Google Chrome to mark all non-HTTPS websites "not secure"
While Firefox has been much better lately, Chrome remains the best overall web browser. Quite frankly, it isn’t a very fair fight, as Google essentially has unlimited resources to innovate. Chrome is fast, feature-full, and very secure. It does a great job of delivering the web to consumers while also helping to keep them safe.
Continuing its trend of protecting Chrome users, Google today makes a big announcement regarding web safety. Starting in July of this year, all HTTP websites will be marked as "not secure." This follows the company marking just some sites this way.
"For the past several years, we’ve moved toward a more secure web by strongly advocating that sites adopt HTTPS encryption. And within the last year, we’ve also helped users understand that HTTP sites are not secure by gradually marking a larger subset of HTTP pages as not secure. Beginning in July 2018 with the release of Chrome 68, Chrome will mark all HTTP sites as not secure," says Emily Schechter, Chrome Security Product Manager, Google.
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Schechter further says, "Chrome is dedicated to making it as easy as possible to set up HTTPS. Mixed content audits are now available to help developers migrate their sites to HTTPS in the latest Node CLI version of Lighthouse, an automated tool for improving web pages. The new audit in Lighthouse helps developers find which resources a site loads using HTTP, and which of those are ready to be upgraded to HTTPS simply by changing the subresource reference to the HTTPS version."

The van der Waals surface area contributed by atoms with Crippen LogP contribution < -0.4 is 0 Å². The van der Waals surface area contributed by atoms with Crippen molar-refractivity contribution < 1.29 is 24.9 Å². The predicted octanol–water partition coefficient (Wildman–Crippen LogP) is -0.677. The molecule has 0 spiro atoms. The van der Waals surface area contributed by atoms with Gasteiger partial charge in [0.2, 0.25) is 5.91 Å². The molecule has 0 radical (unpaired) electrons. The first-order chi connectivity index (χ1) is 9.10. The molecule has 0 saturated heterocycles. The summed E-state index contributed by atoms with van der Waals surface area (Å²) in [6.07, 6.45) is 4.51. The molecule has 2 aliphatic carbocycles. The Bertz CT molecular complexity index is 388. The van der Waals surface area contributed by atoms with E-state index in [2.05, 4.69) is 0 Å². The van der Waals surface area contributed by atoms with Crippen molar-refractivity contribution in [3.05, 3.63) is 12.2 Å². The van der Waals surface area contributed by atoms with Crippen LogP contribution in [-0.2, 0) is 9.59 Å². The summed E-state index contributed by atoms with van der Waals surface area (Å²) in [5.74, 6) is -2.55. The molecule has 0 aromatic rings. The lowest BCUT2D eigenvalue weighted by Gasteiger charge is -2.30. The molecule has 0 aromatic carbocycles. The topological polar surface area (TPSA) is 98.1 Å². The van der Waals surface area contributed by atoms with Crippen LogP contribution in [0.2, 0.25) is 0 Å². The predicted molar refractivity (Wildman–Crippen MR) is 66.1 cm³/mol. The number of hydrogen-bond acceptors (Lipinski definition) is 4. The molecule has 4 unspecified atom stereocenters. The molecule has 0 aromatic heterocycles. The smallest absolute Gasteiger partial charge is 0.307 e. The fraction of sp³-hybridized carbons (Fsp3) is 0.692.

Google shares the following statistics regarding web traffic.
- Over 68 percent of Chrome traffic on both Android and Windows is now protected
- Over 78 percent of Chrome traffic on both Chrome OS and Mac is now protected
- 81 of the top 100 sites on the web use HTTPS by default
If you are the owner of a website, you should begin transitioning to HTTPS as soon as possible. Why? Besides the obvious security benefits, you don’t want your visitors to get the impression that you are operating a non-secure site. Before you blame Google for causing you grief, please know that the search giant should be commended for this move, as it ultimately helps to better secure the web.
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